Drive 2 open closed open open
Drive 3 open open closed open
Drive 4 open open open closed

Jumper 5 is not used

For the WD drive, pin 1 is the lower pin and sits on the right side of the jumper block nexxt to the power connector.

Translation mode enabled
J8/jumper 1
open
Phyeical mode enabled
J8/jumper 1
cloeed
DMA demand mode dieabled
J8/jumper 2
open
DMA demand mode enabled
J8/jumper 2
cloeed

Interrupt Pequeet I IRQ 5
J8/jumper 3
open

Interrupt Requeet I IRQ 2
J8/jumper 3
cloeed

MISCELLANEOUS IECHNICAL HOlES
DMA Demand mode enabled:
Thie eetting allows a 2:1 interleave oppoeed to the etandard 3:1 in tranelate mode and the ueual 5:1 in physical mode. However, tbie opton can only be ueed in a eystem when the BIOS or operatng eystem can program the DMA controller in
the demand mode and sense the mode selection !!handshake!! function. (The DMA controller must also support the
demand mode.)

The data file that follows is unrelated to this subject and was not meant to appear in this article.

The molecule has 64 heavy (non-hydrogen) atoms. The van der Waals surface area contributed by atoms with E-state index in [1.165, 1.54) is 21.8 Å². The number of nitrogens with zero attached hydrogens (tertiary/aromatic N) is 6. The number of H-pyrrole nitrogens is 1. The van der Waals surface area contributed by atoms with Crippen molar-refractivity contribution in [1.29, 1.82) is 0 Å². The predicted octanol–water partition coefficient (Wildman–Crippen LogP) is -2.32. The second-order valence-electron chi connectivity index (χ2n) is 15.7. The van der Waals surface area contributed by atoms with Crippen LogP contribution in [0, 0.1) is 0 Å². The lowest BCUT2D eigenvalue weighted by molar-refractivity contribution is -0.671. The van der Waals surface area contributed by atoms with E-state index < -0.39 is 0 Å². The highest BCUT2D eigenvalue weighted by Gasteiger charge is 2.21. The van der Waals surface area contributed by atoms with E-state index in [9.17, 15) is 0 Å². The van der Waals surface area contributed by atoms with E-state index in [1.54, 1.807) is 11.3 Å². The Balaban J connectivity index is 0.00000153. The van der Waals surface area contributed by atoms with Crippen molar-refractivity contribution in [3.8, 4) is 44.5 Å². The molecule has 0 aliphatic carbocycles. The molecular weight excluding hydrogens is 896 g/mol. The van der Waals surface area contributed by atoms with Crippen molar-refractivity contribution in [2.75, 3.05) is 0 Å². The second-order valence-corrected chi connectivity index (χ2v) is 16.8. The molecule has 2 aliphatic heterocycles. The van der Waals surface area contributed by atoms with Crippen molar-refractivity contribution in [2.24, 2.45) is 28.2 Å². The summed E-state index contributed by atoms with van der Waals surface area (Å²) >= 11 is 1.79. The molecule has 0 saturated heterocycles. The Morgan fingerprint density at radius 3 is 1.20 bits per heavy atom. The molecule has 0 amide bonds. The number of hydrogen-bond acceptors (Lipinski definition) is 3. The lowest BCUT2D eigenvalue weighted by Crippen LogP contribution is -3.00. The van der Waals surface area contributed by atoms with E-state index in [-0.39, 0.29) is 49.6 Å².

USER CONFIGURABLE SETI1NGS

stock setting is all jumpers open, but I don't know if that means it works in a commodore that way.

Hope this helps.
patscc

P.S. No, I don't remember all this stuff, I'm just lucky enough to have recently acquired a copy of the cd-based Micro House Technical Library, which contains pinouts and specs for all kind of goodies.

Terry Yager
April 17th, 2005, 08:38 AM
The MFM drive & controller may have been an add-in by a previous owner, who may have been unable to locate a suitable IDE replacement. XT-IDE drives never were very common, even back in the day.

--T

Micom 2000
April 17th, 2005, 08:34 PM
Yeah I also suspect the Card is an add-on to get more than a 10M
HDD. I have that same Micro House CD. It was in one of the editions
of Mueller's U&R PCs. I see that the Card is an RLL. Might be one source of my problems. I had forgotten about that CD. Too damn much stuff.

Lawrence